On its opening weekend, The Hunger Games, the film based on Suzanne Collins’ bestselling novels for “young adults,” grossed an impressive $155 million – more than any Harry Potter or Twilight sequel.
Directed by Gary Ross (Seabiscuit, Big), the first instalment of this latest teen sci-fi franchise transports us to a dystopian future in the ravaged country of Panem, where every year, a young boy and a young girl are selected from each of the 12 districts, and forced to fight each other to the death in the so-called Hunger Games in front of a live TV audience. Think The Truman Show meets Dirty Harry meets Romeo and Juliet. This tradition dates back to a ‘dark’ time in the country’s history, when citizens tried to turn over the government that ‘fed them.’ It sounds like what Stalin must have dreamed of at night.
Starring Jennifer Lawrence as Katniss Everdeen, the movie adaptation of the book is a suspenseful joy-ride that will make Twilight-haters happy that they now have their own cult. For one, the hero is a strong female character, as opposed to a spoiled girl drooled over by vampires and werewolves. As Katniss, Lawrence is both vulnerable and vicious, not to mention that she rocks long braids like nobody’s business. My prediction is that girls in hunting boots and long braids shall be taking over Manhattan soon (that Girl with the Dragon Tattoo mohawk is way too hard to pull off on an everyday basis). Jokes aside, what The Hunger Games has that Twilight doesn’t (minus Michael Sheen, of course) is good casting. Josh Hutcherson (The Kids are Alright) plays Peeta, the boy from District 12 who is chosen to fight alongside, and against, Katniss in the games. Elizabeth Banks co-stars as Effie Trinket, a TV personality with a questionable fashion sense. Stanley Tucci slips back into his character-actor self as the games’ TV host, and Woody Harrelson is a scene-stealer as Haymitch Abernathy, a previous winner of the Hunger Games, who has turned to booze for moral consolation. Lenny Kravitz as Katniss’ make-up artist is an inspired choice.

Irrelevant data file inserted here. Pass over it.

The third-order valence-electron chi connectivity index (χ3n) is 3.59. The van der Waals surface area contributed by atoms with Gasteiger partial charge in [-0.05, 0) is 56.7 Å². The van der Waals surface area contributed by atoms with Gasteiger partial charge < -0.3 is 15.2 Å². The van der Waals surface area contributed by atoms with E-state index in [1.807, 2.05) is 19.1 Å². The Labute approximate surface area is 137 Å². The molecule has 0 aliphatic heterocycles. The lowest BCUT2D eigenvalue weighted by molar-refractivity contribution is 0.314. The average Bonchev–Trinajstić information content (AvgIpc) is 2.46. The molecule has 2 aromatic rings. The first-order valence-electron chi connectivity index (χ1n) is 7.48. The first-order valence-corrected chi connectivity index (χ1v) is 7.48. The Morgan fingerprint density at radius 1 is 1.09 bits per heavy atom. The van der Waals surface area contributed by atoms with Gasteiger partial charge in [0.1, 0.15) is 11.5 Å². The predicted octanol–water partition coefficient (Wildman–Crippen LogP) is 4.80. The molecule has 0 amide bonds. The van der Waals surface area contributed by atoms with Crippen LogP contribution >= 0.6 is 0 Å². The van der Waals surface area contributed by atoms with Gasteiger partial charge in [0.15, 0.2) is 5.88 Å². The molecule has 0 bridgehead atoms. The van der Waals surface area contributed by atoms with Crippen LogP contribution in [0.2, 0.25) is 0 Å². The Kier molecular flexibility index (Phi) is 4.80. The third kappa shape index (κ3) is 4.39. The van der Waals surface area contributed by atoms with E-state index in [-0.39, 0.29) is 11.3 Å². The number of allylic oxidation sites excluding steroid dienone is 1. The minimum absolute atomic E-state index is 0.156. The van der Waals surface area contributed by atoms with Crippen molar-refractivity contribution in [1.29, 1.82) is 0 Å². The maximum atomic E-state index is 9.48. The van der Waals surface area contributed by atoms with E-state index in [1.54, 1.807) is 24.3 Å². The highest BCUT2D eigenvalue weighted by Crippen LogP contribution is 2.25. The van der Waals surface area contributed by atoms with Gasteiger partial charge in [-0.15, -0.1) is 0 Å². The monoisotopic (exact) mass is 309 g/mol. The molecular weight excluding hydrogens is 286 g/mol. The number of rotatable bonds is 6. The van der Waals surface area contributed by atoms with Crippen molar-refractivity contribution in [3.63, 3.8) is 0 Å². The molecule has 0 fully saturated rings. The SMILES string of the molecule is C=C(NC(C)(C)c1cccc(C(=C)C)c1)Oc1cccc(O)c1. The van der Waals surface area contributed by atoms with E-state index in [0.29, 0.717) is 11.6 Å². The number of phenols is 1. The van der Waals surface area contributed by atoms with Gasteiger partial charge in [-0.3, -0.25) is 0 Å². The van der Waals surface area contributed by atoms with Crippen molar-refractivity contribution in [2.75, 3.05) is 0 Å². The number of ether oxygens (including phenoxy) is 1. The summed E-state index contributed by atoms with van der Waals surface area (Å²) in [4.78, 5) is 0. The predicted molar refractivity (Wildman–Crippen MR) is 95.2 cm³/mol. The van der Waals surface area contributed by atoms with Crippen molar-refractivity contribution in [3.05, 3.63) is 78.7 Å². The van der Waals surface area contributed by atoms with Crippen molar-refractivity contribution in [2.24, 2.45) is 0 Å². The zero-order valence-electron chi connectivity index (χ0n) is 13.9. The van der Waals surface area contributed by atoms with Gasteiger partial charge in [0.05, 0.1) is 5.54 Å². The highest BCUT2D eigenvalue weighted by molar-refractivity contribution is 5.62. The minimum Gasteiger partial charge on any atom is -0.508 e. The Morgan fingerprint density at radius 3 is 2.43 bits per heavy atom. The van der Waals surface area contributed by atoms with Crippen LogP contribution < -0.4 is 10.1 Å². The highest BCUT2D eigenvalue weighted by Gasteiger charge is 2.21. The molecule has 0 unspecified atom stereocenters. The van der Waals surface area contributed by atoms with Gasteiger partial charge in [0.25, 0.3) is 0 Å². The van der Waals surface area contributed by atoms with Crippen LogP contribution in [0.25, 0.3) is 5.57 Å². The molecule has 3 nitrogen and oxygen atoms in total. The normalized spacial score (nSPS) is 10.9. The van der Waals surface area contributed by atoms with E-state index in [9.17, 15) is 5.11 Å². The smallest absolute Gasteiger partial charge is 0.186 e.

Naysayers will dismiss The Hunger Games for its unfolding love story and less-than-stellar dialogue. Another issue some may have with it is the more than obvious resemblance to Battle Royale, a 1999 Japanese novel and film by the same name, in which the Japanese government forces schoolchildren to fight each other to the death. But the underlying political themes in The Hunger Games, the acting, and the unstopping action are what will keep audiences in their seats.
By Radina Papukchieva
Follow me on twitter @Papukchieva